On March 13, 2020, the US District Court of the Southern District of New York sentenced Andres Truppel, the former Chief Financial Officer of Siemens S.A. – Argentina (Siemens Argentina), to no prison time for his 2015 guilty plea to charges of wire fraud and conspiring to violate the US Foreign Corrupt Practices Act (FCPA). In his sentencing submission statement, Truppel asked to receive no prison time, stating that he had acknowledged his participation in a scheme to pay millions of dollars to Argentine officials to secure Siemens AG (Siemens), a German multinational conglomerate, a $1 billion contract to produce national identity cards for Argentina. Truppel also noted that he had cooperated with the US Department of Justice (DOJ) throughout its investigation and had voluntarily submitted to US jurisdiction despite having the option to take refuge in Germany, where he holds citizenship, to avoid extradition. The DOJ separately submitted a letter acknowledging that Truppel had provided “substantial assistance,” and asking that this be taken into account when determining his sentence.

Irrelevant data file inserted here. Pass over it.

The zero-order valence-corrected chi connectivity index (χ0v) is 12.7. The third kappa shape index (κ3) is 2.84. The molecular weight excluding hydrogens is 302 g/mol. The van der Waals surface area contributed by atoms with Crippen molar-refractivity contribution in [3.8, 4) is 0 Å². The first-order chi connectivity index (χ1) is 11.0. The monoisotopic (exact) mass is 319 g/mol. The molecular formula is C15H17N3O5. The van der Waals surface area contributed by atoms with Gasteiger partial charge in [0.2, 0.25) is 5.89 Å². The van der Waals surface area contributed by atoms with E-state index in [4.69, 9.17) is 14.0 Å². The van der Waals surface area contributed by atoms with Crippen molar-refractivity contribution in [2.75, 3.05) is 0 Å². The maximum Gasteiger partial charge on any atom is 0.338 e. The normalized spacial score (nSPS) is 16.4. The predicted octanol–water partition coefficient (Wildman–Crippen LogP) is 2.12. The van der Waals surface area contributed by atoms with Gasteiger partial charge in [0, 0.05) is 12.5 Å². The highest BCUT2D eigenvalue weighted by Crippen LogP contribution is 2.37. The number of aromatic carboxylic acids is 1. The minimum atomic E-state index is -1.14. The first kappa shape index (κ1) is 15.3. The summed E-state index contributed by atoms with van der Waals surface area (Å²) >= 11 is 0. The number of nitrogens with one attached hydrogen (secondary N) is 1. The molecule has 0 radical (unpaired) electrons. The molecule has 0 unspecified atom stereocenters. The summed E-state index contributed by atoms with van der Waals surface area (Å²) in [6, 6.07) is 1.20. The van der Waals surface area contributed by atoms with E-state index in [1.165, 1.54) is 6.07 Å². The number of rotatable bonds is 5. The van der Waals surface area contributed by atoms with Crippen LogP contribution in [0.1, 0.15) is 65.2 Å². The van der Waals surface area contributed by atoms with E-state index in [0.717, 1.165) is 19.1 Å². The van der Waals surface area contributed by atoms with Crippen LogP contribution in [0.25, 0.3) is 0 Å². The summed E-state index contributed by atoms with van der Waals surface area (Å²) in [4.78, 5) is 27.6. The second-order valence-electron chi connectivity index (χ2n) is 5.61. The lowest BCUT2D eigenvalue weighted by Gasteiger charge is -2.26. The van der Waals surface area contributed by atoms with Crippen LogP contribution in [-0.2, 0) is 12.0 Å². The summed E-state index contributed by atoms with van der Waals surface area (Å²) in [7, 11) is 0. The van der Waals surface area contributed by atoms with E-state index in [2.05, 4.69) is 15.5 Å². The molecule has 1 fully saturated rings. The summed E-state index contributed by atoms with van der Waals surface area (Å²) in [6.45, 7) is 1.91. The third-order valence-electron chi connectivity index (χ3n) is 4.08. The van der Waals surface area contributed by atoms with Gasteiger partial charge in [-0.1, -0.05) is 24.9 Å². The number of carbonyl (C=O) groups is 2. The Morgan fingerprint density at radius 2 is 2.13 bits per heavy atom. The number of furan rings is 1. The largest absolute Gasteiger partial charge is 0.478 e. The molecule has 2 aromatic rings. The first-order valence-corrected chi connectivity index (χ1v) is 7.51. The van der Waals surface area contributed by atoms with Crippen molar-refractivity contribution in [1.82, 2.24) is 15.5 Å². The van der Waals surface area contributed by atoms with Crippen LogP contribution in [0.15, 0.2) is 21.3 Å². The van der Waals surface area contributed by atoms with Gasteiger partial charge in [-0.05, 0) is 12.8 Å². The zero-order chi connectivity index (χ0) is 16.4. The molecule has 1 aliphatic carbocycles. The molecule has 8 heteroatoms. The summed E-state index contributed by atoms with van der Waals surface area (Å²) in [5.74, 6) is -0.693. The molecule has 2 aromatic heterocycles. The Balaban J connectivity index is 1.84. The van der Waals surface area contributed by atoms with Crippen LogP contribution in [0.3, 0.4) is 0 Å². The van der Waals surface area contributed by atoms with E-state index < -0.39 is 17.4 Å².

In December 2008, Siemens, and various subsidiaries (including Siemens Argentina), pleaded guilty in federal court to FCPA-related violations in at least ten countries and agreed to pay a fine of over $450 million to the DOJ. At the same time, Siemens agreed to disgorge $350 million in ill-gotten profits as part of a civil resolution with the U.S. Securities & Exchange Commission, and agreed to pay an $800 million fine to resolve similar charges with the Munich Public Prosecutor’s Office.